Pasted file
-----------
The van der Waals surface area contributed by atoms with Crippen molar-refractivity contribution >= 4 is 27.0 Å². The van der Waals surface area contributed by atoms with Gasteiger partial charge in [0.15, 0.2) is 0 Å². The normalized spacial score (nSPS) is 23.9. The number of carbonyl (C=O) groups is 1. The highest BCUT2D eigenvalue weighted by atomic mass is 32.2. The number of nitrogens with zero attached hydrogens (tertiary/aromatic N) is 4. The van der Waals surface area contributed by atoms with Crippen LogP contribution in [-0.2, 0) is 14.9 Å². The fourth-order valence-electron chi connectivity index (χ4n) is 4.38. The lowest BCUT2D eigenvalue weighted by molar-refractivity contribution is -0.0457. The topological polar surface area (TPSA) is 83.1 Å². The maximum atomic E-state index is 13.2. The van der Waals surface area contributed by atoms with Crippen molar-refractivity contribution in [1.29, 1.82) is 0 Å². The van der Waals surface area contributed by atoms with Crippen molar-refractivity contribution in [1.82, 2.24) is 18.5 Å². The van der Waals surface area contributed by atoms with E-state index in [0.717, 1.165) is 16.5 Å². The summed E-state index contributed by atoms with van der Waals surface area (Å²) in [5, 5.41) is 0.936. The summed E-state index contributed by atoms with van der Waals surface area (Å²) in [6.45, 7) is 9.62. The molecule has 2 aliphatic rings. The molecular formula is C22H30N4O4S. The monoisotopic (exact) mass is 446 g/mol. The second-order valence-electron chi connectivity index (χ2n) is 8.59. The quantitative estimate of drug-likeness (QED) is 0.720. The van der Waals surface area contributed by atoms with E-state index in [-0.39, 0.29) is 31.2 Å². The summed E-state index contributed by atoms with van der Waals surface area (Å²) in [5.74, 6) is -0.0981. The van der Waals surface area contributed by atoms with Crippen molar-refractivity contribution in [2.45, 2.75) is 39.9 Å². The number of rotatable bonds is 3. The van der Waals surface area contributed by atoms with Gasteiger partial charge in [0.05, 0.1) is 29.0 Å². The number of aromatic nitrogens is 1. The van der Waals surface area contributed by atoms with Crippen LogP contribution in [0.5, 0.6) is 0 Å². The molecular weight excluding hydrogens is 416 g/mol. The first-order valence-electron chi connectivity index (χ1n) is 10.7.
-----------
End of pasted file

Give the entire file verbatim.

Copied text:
The van der Waals surface area contributed by atoms with Crippen molar-refractivity contribution >= 4 is 27.0 Å². The van der Waals surface area contributed by atoms with Gasteiger partial charge in [0.15, 0.2) is 0 Å². The normalized spacial score (nSPS) is 23.9. The number of carbonyl (C=O) groups is 1. The highest BCUT2D eigenvalue weighted by atomic mass is 32.2. The number of nitrogens with zero attached hydrogens (tertiary/aromatic N) is 4. The van der Waals surface area contributed by atoms with Crippen LogP contribution in [-0.2, 0) is 14.9 Å². The fourth-order valence-electron chi connectivity index (χ4n) is 4.38. The lowest BCUT2D eigenvalue weighted by molar-refractivity contribution is -0.0457. The topological polar surface area (TPSA) is 83.1 Å². The maximum atomic E-state index is 13.2. The van der Waals surface area contributed by atoms with Crippen molar-refractivity contribution in [1.29, 1.82) is 0 Å². The van der Waals surface area contributed by atoms with Crippen molar-refractivity contribution in [1.82, 2.24) is 18.5 Å². The van der Waals surface area contributed by atoms with E-state index in [0.717, 1.165) is 16.5 Å². The summed E-state index contributed by atoms with van der Waals surface area (Å²) in [5, 5.41) is 0.936. The summed E-state index contributed by atoms with van der Waals surface area (Å²) in [6.45, 7) is 9.62. The molecule has 2 aliphatic rings. The molecular formula is C22H30N4O4S. The monoisotopic (exact) mass is 446 g/mol. The second-order valence-electron chi connectivity index (χ2n) is 8.59. The quantitative estimate of drug-likeness (QED) is 0.720. The van der Waals surface area contributed by atoms with E-state index in [-0.39, 0.29) is 31.2 Å². The summed E-state index contributed by atoms with van der Waals surface area (Å²) in [5.74, 6) is -0.0981. The van der Waals surface area contributed by atoms with Crippen molar-refractivity contribution in [2.45, 2.75) is 39.9 Å². The number of rotatable bonds is 3. The van der Waals surface area contributed by atoms with Gasteiger partial charge in [0.05, 0.1) is 29.0 Å². The number of aromatic nitrogens is 1. The van der Waals surface area contributed by atoms with Crippen LogP contribution in [0.5, 0.6) is 0 Å². The molecular weight excluding hydrogens is 416 g/mol. The first-order valence-electron chi connectivity index (χ1n) is 10.7.